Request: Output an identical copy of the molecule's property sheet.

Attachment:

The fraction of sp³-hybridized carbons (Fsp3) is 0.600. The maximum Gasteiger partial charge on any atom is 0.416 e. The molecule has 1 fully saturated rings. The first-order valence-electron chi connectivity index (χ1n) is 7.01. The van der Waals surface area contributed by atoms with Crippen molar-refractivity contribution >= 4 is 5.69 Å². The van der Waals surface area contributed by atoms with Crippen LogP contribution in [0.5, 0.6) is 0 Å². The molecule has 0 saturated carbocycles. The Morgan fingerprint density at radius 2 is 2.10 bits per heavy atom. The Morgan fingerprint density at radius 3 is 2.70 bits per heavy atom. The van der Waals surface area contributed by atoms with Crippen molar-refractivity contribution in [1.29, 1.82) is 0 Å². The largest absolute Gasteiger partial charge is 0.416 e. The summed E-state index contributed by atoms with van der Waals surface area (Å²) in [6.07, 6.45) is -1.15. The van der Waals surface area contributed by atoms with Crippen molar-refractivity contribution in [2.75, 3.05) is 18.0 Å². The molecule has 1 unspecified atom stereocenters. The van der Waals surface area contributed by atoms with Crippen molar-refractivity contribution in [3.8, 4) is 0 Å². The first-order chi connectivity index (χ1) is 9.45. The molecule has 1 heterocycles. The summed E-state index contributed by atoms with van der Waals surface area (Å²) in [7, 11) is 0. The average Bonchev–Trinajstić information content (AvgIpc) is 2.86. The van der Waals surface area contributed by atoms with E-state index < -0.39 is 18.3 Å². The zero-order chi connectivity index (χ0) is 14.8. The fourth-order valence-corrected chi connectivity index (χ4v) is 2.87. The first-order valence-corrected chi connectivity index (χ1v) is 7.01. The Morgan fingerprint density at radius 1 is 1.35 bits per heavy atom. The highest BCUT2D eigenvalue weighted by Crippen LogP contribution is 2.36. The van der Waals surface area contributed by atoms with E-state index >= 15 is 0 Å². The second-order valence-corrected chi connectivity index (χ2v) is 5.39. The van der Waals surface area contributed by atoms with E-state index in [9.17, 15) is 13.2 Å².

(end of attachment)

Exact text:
The fraction of sp³-hybridized carbons (Fsp3) is 0.600. The maximum Gasteiger partial charge on any atom is 0.416 e. The molecule has 1 fully saturated rings. The first-order valence-electron chi connectivity index (χ1n) is 7.01. The van der Waals surface area contributed by atoms with Crippen molar-refractivity contribution >= 4 is 5.69 Å². The van der Waals surface area contributed by atoms with Crippen LogP contribution in [0.5, 0.6) is 0 Å². The molecule has 0 saturated carbocycles. The Morgan fingerprint density at radius 2 is 2.10 bits per heavy atom. The Morgan fingerprint density at radius 3 is 2.70 bits per heavy atom. The van der Waals surface area contributed by atoms with Crippen molar-refractivity contribution in [1.29, 1.82) is 0 Å². The largest absolute Gasteiger partial charge is 0.416 e. The summed E-state index contributed by atoms with van der Waals surface area (Å²) in [6.07, 6.45) is -1.15. The van der Waals surface area contributed by atoms with Crippen molar-refractivity contribution in [2.75, 3.05) is 18.0 Å². The molecule has 1 unspecified atom stereocenters. The van der Waals surface area contributed by atoms with Crippen molar-refractivity contribution in [3.8, 4) is 0 Å². The first-order chi connectivity index (χ1) is 9.45. The molecule has 1 heterocycles. The summed E-state index contributed by atoms with van der Waals surface area (Å²) in [7, 11) is 0. The average Bonchev–Trinajstić information content (AvgIpc) is 2.86. The van der Waals surface area contributed by atoms with E-state index < -0.39 is 18.3 Å². The zero-order chi connectivity index (χ0) is 14.8. The fourth-order valence-corrected chi connectivity index (χ4v) is 2.87. The first-order valence-corrected chi connectivity index (χ1v) is 7.01. The Morgan fingerprint density at radius 1 is 1.35 bits per heavy atom. The highest BCUT2D eigenvalue weighted by Crippen LogP contribution is 2.36. The van der Waals surface area contributed by atoms with E-state index >= 15 is 0 Å². The second-order valence-corrected chi connectivity index (χ2v) is 5.39. The van der Waals surface area contributed by atoms with E-state index in [9.17, 15) is 13.2 Å².